by Sandra Church,
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all know someone who thinks they are always right, always good
looking, always wonderful! And we also all know someone who says
things like, "I'm not very smart. I'm ugly, stupid, dull,
nobody would want to know me." You'd think that the first
person would have good self esteem and the second person low self
esteem. It's possible that both of these people have low self
esteem but each hides it in a different way.
the people I have described would be very self centred. By that
I mean, they focus on the world as if they were the centre of
it. EVERYTHING that happens to them, good or bad, happens because
THEY deserve it. One would take the credit for everything while
the other would say that things happen to them. Neither of these
types of people would be very happy with themselves.
is self esteem? Simply stated, it's how we view our worth, not
how others view us. We learn our self esteem first within our
family settings, at a very early age. How children are received
and treated begins the process of determining self esteem. A wanted,
loved, nurtured child begins early to like themselves and feel
like a worthwhile person. Many things can affect that early nurturing
process - a mother may be unable to nurture a child (e.g. illness,
absence, alcoholism, drug addiction) which in turn affects the
self esteem of the child. As the family circle widens, new people
add to (or subtract from) the growth process and self esteem.
Grandparents, siblings, then school teachers, fellow students
- everyone contributes to the building of high or low self esteem.
Negative put downs or shaming affects our faith in ourselves.
Seniors often tell stories of how hard a teacher was during their
school years, often shaming a child before a whole school. We
ALL have difficulty getting over that sort of shaming behaviour
as we grow up, and it stays with us a long time.
adults have come to me for counselling saying "I don't have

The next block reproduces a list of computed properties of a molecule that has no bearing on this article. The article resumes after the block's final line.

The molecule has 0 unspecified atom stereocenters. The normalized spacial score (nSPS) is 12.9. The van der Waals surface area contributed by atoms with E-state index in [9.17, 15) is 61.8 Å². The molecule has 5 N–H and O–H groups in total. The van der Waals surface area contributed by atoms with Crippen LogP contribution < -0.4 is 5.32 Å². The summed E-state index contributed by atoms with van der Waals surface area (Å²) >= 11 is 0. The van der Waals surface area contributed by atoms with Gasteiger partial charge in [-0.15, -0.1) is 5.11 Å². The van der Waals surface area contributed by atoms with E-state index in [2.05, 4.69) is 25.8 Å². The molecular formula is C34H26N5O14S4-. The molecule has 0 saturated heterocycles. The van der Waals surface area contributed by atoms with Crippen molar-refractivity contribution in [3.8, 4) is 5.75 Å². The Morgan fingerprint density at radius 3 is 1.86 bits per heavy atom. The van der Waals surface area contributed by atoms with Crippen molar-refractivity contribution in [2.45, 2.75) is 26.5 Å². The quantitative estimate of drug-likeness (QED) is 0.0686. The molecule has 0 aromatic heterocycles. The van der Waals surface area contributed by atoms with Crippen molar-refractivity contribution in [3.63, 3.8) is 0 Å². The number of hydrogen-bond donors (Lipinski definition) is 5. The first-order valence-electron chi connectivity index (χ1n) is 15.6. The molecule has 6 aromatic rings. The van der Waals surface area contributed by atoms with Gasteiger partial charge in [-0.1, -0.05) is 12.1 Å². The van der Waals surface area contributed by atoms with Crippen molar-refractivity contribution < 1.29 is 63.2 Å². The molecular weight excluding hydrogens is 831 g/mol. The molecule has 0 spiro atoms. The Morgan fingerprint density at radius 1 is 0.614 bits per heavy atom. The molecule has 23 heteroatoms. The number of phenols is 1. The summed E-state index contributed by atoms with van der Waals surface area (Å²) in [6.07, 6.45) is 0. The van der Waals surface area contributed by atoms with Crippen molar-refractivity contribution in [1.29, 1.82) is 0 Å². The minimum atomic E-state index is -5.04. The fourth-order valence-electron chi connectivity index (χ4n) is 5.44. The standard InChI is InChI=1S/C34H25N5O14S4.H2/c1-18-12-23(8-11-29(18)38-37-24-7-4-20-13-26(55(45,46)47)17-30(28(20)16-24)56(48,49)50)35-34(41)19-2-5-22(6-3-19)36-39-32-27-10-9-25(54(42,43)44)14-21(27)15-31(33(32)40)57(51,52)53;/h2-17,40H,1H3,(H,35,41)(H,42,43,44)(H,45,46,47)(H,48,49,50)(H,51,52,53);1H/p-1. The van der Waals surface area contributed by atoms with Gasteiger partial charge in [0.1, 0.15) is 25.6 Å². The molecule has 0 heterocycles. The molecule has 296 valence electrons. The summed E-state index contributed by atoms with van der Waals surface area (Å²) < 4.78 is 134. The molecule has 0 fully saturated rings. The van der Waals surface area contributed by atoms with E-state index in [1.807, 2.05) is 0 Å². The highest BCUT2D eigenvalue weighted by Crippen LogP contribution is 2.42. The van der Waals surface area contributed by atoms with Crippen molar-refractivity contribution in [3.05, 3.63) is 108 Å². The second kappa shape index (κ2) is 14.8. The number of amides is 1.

good self esteem. I feel like a loser. My husband (wife, parents,
teachers) all put me down, and tell me I'm too fat, ugly, stupid
too do anything." This may well be true, but the results
don't have to be permanent. Even though it is in our youth that
we begin to form our self image, it is a process that continues
and therefore can be open to positive changes as an adult. If
there is no one in your life to be positive and tell you "You're
a good person!" then YOU have to tell YOURSELF "I AM
a good person!"
number one is "Stay away from people who affect you negatively!"
If you can't avoid them, then speak to them about it, saying that
you do not want to be put down or spoken to in that manner. This
is not easy, but very necessary.
number two is "Don't be the one who puts YOU down!"
We are all guilty of negative self talk saying things like, "I'll
never be able to...... I can't.........etc." It's bad enough
that others do it but why do we choose to do it to ourselves too?
Unfortunately, we have been trained to do this and often just
accept what others have told us. Some of what we heard was just
plain wrong, or negative. As an adult, we are in charge of our
own mental health, and part of that is to stop generating put
downs from within. We have to change negative thinking to positive
thinking. Part of that is to catch ourselves saying negatives,
and change them into positives. Help yourself by not accepting
and giving power to negative thoughts about yourself and build
your own positive self esteem. You will find that when YOU do
this, others will have to follow.
Church is a certified counsellor in private practice in Amherst,
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